that was disappearing in the developing world as fast as old-growth forests’ (120). Such statements help the book frame its mission to a liberal audience eager to sympathise with a non-threatening Islamic ‘other’. By aiding a people who are seen to maintain a pre-modern worldview and (unlike al Qaeda) are not technologically sophisticated, donating to CAI can be embraced as a peaceful, non

in Global humanitarianism and media culture
Open Access (free)

question of school choice – to examine how parents experienced the injunction to choose. It finds that, for many, the feeling that they had no ‘choice’ increased stress and anxiety around schooling. Nonetheless, the feeling of having ‘no choice’ often included a prior disregarding of some schools that their children could reasonably be expected to gain admissions to. The chapter also explores what parents said about both private provision (including private Islamic schools) and state selective schools in the form of grammar schools. Approaches to school choice, including

in All in the mix
Critique and utopia in Benita Parry’s thought

.M. Coetzee’s texts is so acute as to suggest, at first, an active theoretical contradiction.8 Look here at her discussion of the mute Marabar Caves of A Passage to India. She locates the caves as belonging to a Jain tradition, in which ‘negation has alternative significations’; Jain belief ‘unlike Islam and Hinduism has no sentient protagonists in the book’ but through the caves Jain culture ‘has written its antique Indian philosophy of renunciation over a material space’ that is ‘already in possession of a language without syntax and expressive of abnegation’ (p. 186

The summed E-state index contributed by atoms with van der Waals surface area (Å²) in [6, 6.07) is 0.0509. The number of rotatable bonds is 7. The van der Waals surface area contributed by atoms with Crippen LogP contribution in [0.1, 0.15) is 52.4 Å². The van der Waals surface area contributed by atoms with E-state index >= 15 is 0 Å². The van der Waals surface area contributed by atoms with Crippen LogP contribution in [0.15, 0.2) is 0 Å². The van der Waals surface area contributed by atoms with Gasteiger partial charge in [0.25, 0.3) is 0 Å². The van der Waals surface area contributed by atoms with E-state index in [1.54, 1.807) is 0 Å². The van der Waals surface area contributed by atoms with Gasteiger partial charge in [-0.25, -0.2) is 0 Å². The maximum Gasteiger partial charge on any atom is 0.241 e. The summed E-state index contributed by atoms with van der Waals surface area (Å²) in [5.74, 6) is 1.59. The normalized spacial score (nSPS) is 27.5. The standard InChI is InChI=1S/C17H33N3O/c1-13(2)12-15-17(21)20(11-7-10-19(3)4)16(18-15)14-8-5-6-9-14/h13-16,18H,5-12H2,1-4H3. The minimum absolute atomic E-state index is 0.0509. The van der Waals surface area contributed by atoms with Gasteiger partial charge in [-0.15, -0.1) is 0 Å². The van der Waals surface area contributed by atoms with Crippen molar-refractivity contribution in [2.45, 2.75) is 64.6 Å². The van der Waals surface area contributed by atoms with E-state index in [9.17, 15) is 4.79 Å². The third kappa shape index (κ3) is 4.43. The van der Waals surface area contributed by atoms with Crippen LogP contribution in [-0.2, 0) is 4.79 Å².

in Postcolonial contraventions
Shérazade and other women in the work of Leïla Sebbar

gaze is compounded by the complication that the other is not simply the absolute negation or enemy, but can be also, and often at the same time, the object of desire. Furthermore, there are problematics deriving from the Maghrebian cultural context, which also come into play. These relate to the gaze as it specifically affects women Subversion of the gaze in Sebbar’s fiction  and popular beliefs attached to the evil eye and measures to avert it, for instance, the use of Fatima’s hand and other types of amulet.4 It also relates to the role of the visual in Islam

in Women’s writing in contemporary France
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Nandy (2001), a psychologist turned political scientist. For him the project of SOUTH ASIA 225 democratization has to be located in a deeper understanding of how modernity has impacted on traditional societies through secular states. Much of the anomie present in South Asian politics and societies, insists Nandy, is the result of renewed searches for certainty manifest in the appeal of Hindu, Islamic and Singhalese ‘fundamentalism’. These uncertainties have been compounded by globalization and economic liberalization, introducing dimensions of personal development

in Democratization through the looking-glass